University of Leicester shortlisted for four Higher Education ‘Oscars’
Work by the University of Leicester, with the help of local communities in Leicester, that identified an increased risk of COVID-19 to ethnic minority populations is one of four nominations for the University in this year’s prestigious Times Higher Education Awards.
The nominations for the awards, widely recognised as the 'Oscars of higher education', also include worldwide efforts to decode Charles Dickens’s unread texts, as well as two staff members who have played a leading role in their professions.
The winners will be revealed at a glittering ceremony in London on 17 November 2022.
Research by Professor Kamlesh Khunti, pictured, with University and NHS colleagues into understanding how COVID-19 has disproportionately affected ethnic minority populations has been nominated for the award for Outstanding Contribution to the Local Community. Throughout 2020 and 2021 they led world-class COVID-19 research and interventions that have benefited the local, national and international community.
Professor Kamlesh Khunti, from the University’s Department of Health Sciences, said: “It’s a real honour to be shortlisted for this award, however, the work involved a number of individuals who dedicated their time during the pandemic including from the University of Leicester, University Hospitals of Leicester, local public health services and most of all, our local community.”
Also nominated was The Dickens Code, led by Dr Claire Wood in the School of Arts in collaboration with Professor Hugo Bowles at the University of Foggia, for Research Project of the Year: Arts, Humanities and Social Sciences. Charles Dickens is a giant of English literature, yet there are texts in Dickens’ own hand that remain unread, written in an adapted form of shorthand. To solve this 150-year-old mystery, they combined the efforts of the Dickens Decoders - volunteers from across the world with an interest in puzzles and codes - with contextual research by academics to enable crowd-created transcription of two of Dickens’ mysterious shorthand texts.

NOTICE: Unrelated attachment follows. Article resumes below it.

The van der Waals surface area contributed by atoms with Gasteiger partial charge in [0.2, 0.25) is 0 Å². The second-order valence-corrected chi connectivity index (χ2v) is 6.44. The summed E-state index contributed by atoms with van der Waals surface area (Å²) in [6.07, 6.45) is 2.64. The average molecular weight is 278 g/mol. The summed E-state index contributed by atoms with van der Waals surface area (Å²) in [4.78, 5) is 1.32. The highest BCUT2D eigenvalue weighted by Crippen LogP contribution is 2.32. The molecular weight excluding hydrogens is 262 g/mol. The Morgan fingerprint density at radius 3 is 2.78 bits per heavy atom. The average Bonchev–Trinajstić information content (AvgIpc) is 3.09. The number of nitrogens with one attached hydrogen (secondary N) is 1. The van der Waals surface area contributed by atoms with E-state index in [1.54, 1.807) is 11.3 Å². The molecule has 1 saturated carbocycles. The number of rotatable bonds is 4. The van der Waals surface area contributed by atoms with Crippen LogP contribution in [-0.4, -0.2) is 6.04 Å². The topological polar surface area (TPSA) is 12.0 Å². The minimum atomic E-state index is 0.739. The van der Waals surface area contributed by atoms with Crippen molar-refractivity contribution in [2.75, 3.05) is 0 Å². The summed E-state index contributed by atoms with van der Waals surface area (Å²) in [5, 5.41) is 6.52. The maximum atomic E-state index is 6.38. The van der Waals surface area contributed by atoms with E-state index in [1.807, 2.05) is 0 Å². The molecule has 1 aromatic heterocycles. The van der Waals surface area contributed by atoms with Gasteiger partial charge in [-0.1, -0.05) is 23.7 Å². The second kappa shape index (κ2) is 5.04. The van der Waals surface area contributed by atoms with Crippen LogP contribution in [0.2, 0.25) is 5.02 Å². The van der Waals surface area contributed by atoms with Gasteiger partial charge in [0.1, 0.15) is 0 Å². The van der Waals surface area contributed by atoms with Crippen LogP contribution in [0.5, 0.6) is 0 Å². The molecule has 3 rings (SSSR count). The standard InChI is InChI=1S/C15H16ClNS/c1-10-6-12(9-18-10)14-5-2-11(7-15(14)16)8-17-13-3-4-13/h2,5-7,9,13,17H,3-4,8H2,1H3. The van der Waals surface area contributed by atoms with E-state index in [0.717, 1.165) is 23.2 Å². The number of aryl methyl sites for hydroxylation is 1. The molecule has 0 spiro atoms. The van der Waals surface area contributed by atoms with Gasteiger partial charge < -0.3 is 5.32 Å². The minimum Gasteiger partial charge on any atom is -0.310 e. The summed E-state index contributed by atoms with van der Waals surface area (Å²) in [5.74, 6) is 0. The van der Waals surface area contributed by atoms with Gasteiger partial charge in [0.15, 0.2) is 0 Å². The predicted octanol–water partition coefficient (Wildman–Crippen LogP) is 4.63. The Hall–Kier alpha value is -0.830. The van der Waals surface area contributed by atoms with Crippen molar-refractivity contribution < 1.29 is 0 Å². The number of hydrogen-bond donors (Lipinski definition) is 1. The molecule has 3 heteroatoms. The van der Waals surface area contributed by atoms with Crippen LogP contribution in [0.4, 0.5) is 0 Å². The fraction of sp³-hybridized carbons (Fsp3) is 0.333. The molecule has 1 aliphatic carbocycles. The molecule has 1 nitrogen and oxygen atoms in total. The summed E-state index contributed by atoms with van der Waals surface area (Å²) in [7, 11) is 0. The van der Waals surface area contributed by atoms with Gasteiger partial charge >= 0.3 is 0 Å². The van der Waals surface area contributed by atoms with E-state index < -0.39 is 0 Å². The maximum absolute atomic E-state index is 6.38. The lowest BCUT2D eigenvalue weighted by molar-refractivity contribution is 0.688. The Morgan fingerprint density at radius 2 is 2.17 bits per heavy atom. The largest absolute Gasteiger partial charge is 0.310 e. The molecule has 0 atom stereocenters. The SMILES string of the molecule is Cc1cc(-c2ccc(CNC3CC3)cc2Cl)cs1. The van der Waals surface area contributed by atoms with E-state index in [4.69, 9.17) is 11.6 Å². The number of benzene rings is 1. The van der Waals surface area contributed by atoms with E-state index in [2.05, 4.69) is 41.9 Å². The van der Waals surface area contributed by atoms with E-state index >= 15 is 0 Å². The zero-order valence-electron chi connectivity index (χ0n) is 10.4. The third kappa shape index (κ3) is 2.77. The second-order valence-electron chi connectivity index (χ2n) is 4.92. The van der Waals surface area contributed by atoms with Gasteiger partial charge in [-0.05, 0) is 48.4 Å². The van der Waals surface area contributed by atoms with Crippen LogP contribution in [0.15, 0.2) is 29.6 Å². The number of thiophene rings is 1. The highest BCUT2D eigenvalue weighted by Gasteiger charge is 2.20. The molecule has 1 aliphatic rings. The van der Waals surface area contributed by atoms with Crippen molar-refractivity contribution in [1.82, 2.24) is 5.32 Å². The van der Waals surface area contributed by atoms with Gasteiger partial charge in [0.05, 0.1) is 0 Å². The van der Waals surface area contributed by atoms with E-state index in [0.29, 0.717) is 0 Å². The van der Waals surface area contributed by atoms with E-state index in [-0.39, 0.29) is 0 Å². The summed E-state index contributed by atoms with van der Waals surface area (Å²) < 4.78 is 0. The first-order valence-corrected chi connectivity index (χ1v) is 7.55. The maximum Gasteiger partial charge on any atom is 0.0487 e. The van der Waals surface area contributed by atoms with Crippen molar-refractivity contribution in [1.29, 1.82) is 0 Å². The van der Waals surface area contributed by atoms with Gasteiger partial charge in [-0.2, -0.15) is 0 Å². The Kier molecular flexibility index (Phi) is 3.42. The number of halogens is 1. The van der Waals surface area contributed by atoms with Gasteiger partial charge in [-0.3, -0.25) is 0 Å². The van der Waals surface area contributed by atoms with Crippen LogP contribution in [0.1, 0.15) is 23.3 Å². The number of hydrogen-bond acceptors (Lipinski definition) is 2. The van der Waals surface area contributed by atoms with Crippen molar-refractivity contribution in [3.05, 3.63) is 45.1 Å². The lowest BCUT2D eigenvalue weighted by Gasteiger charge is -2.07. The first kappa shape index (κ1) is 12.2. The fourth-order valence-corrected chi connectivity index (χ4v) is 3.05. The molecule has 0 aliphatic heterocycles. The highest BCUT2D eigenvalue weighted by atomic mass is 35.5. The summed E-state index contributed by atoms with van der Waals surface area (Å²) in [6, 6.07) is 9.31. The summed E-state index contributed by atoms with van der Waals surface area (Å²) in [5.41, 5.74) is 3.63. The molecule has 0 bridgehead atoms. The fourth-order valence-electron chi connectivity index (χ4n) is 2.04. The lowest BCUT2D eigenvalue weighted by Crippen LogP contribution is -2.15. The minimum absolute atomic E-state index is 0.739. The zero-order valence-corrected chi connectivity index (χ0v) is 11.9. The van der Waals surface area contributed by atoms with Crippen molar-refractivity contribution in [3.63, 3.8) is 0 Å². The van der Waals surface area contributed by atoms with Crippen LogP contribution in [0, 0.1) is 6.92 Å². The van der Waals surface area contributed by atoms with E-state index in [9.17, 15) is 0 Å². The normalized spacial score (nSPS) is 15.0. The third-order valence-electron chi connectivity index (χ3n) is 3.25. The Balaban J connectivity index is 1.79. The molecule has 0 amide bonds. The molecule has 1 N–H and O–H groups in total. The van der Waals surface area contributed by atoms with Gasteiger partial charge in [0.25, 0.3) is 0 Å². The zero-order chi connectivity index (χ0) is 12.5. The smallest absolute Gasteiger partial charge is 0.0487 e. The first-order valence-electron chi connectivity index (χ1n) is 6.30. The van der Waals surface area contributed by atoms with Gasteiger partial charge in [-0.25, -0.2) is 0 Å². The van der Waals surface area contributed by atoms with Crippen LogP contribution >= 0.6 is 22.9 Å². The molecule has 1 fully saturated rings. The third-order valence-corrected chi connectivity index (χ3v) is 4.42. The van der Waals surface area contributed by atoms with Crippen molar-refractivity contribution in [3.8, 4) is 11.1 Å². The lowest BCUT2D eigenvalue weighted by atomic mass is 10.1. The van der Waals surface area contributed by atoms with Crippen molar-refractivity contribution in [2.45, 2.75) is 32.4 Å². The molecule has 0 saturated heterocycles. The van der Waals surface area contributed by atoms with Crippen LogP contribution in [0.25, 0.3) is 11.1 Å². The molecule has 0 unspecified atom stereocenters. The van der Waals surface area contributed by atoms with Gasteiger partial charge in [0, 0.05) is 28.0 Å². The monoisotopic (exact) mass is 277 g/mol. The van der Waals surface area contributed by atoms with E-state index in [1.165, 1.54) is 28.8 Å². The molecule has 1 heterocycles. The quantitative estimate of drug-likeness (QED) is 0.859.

Staff at the University have also been recognised for their achievements.
Professor John Goodwin from the Department of Sociology nominated for Outstanding Research Supervisor of the Year for a prolific career in supervising research students in sociology and related disciplines, while technician Gemma Black’s support and championing of its technical staff is recognised in the Outstanding Technician of the Year category.
THE editor John Gill said: “This is the 18th year that the THE Awards will celebrate the best that UK higher education has to offer, across 20 categories covering all aspects of university activity.
“Once again, the shortlists reflect universities doing extraordinary things in extraordinary times, during the 2020-21 academic year, when the pandemic continued to force higher education and all who work in it to respond to an unprecedented challenge.
“That universities did so with alacrity and creativity is clear from the truly exceptional stories told in the awards submissions, and we had over 550 in all – among the highest number ever.
“All of us at THE are looking forward to celebrating with those shortlisted when we get together for the ‘Oscars of higher education’ in November.”
• Read the full shortlist for the Times Higher Education Awards.